In a city with few student newspapers, a group of high school journalists have helped middle schoolers buck the trend and create their own newspaper to cover issues that concern them.
Even in states where public records and open meetings laws make college president searches public, schools have found ways to keep the search secret, much to the chagrin of open government advocates.
Nine states have passed privacy laws, with dozens more considering similar legislation. Now that the laws are going into effect, some schools are having to change policies, particularly with regard to athletes.
Student Press Law Center Attorney Advocate Adam Goldstein has taken more than 13,000 calls to help student journalists fight for their work. And he’s still not tired of it.
Registering the copyright to your yearbook takes only a few hours of your time and protects the book for 95 years. Plus, it could even help your staff make some money.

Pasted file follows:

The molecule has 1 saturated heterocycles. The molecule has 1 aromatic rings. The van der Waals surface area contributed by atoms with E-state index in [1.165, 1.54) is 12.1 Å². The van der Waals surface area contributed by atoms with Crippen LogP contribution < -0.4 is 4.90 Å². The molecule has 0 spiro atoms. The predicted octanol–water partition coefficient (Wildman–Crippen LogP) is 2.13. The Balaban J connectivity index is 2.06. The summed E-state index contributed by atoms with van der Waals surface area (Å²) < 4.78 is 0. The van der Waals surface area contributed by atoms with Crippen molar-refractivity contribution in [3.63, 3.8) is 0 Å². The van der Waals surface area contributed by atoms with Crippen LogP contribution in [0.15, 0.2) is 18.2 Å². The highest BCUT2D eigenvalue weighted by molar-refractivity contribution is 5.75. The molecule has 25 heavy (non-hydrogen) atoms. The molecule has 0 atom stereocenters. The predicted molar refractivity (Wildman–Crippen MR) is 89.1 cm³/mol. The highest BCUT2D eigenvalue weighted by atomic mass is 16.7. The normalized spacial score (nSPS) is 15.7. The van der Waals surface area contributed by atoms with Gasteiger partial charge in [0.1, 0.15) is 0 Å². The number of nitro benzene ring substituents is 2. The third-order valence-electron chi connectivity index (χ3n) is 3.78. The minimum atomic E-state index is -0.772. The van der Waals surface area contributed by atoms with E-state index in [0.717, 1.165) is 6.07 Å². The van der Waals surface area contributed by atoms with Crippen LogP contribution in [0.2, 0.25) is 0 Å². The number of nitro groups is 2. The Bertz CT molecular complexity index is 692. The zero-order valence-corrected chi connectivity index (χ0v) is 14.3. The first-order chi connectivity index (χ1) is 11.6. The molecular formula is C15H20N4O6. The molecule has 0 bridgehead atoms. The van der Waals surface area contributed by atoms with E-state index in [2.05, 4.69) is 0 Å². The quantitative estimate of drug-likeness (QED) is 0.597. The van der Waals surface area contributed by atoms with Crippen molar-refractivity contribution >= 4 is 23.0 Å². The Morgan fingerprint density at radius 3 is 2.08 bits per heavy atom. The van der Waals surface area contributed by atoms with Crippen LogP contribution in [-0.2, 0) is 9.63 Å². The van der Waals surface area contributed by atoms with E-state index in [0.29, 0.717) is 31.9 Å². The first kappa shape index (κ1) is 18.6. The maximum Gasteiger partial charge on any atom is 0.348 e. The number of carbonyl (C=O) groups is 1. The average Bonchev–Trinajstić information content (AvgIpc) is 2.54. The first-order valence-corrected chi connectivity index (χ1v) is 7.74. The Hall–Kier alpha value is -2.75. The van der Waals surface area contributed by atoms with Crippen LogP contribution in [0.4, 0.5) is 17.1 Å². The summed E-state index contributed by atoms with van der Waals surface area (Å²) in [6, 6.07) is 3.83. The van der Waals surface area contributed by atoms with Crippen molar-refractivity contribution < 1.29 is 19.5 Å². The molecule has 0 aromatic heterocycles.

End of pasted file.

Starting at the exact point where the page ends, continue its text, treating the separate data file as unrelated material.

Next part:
Use public records to learn more about campus safety at your school.
Beating America’s education establishment in front of the U.S. Supreme Court made Mary Beth a believer in the ability of determined dreamers to accomplish improbable things. Fueled by that belief, she and longtime SPLC staff attorney Mike Hiestand successfully raised $50,000 from 225 donors, big and small, to underwrite the “Tinker Tour” that launched Sept. 17 from the National Constitution Center in Philadelphia.
FLORIDA — A student editor at Florida Atlantic University has been disciplined for what school officials say was his refusal to follow police orders to leave a crime scene.
NORTH CAROLINA — Legislation that makes police records on private college campuses in the state more accessible was signed into law in June.
The May arrest of one student on felony charges following a yearbook prank was unusual, but dozens of other similar pranks occur yearly — to the chagrin of the yearbook staffs who try to prevent them.